This weekend’s concerts by the St. Louis Symphony Orchestra are a feast of beautiful, melodic Czech and Russian Romantic music. On Friday night at Powell Symphony Hall, all three works were played with spirit and infectious enthusiasm by the orchestra, led by guest conductor Peter Oundjian.
The night belonged primarily, however, to principal cello Daniel Lee, here taking the soloist’s spot in Antonín Dvořák’s deeply Bohemian and equally melodious Cello Concerto. It was an education to observe how he communicated wordlessly but deeply with the other players, especially concertmaster David Halen.
Lee is a superb technician, but there are plenty of those; what makes him special is the way he combines that technique with enormous musical sensitivity, commitment and an ability to dig deeply into the music, mine the gold and gems he finds within, and then display them to their best advantage.
He played beautifully and profoundly throughout, aided by Oundjian and his supportive colleagues throughout the orchestra. Those colleagues were especially generous in the woodwinds, with several lovely duets played beautifully on both sides. Particularly notable was associate principal horn Thomas Jöstlein, who contributed an absolutely flawless line, but everyone was in top form.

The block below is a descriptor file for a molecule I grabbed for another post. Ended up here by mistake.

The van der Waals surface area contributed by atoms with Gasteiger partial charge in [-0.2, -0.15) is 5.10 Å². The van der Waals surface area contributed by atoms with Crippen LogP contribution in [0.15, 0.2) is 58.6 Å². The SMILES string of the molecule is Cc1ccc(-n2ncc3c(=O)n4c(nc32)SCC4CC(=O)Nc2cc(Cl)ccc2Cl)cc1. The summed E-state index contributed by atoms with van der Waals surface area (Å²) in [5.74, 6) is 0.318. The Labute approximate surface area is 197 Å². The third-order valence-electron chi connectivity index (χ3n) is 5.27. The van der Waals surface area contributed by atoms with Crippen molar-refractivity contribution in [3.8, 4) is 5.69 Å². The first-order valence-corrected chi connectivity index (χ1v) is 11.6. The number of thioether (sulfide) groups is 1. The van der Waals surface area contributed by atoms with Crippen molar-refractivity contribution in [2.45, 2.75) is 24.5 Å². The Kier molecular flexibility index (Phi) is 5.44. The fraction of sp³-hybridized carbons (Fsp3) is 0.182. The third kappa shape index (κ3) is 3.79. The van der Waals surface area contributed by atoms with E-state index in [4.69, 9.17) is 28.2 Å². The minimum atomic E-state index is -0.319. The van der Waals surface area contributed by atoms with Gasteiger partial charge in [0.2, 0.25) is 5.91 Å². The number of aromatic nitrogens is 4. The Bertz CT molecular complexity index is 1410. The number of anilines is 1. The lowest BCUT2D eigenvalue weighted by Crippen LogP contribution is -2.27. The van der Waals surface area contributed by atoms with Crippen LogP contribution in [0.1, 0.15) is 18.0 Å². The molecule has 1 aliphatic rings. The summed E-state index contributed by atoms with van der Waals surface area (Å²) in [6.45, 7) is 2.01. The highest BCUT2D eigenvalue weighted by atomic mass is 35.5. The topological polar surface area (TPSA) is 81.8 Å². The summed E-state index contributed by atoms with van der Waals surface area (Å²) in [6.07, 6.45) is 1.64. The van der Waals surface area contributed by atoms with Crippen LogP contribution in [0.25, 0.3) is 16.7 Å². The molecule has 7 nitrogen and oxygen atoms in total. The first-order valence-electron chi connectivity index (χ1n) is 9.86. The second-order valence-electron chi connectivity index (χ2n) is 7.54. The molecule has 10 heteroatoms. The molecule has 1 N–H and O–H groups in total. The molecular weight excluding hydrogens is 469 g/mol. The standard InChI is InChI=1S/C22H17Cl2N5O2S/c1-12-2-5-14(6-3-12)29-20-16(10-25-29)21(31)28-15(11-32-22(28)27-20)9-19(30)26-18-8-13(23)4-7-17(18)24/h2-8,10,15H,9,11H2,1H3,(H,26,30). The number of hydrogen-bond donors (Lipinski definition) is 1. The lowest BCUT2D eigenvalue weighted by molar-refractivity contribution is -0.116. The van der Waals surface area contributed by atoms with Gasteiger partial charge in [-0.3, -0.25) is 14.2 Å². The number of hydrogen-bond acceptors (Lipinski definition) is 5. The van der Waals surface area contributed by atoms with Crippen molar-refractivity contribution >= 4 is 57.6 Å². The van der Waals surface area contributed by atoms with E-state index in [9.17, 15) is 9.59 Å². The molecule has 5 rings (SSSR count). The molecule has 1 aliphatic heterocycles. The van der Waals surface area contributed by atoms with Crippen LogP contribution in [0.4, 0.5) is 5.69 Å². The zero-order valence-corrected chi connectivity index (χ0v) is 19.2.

Oundjian led it all with assurance and comfort, for a profound and lyrical whole.
The concert opened with the brief "Šárka" movement, excerpted from Bedřich Smetana's great (and very Bohemian) tone poem "Má vlast (My Homeland)." It’s an energetic retelling of a woman warrior’s revenge, and Oundjian gave it an equally energetic, well-paced reading, from the opening on.
That was too much for an infant who had, against regulations, been brought into the balcony. The baby awoke shrieking, getting the attention of even the players onstage before being ushered out. The rest of Šárka’s bloody tale was told without extramusical distraction and with musical distinction.
If the first half was unmistakably Bohemian, the second half was entirely Slavic. Pyotr Illich Tchaikovsky’s uncharacteristically cheerful Symphony No. 2, the "Little Russian" is filled with charming folk melodies from Ukraine, known as "Little Russia."
Principal horn Roger Kaza opened it beautifully, followed by principal bassoon Andrew Cuneo. The woodwinds continued in excellent voice; the strings were in top form.
Oundjian handled the second movement’s nifty little march with a deft, light touch, and brought out the magic of the light, cheery Scherzo in the third movement.
The fourth movement is a grand brass-o-rama; it was beautifully paced and played throughout, for a boffo ending to a most enjoyable evening.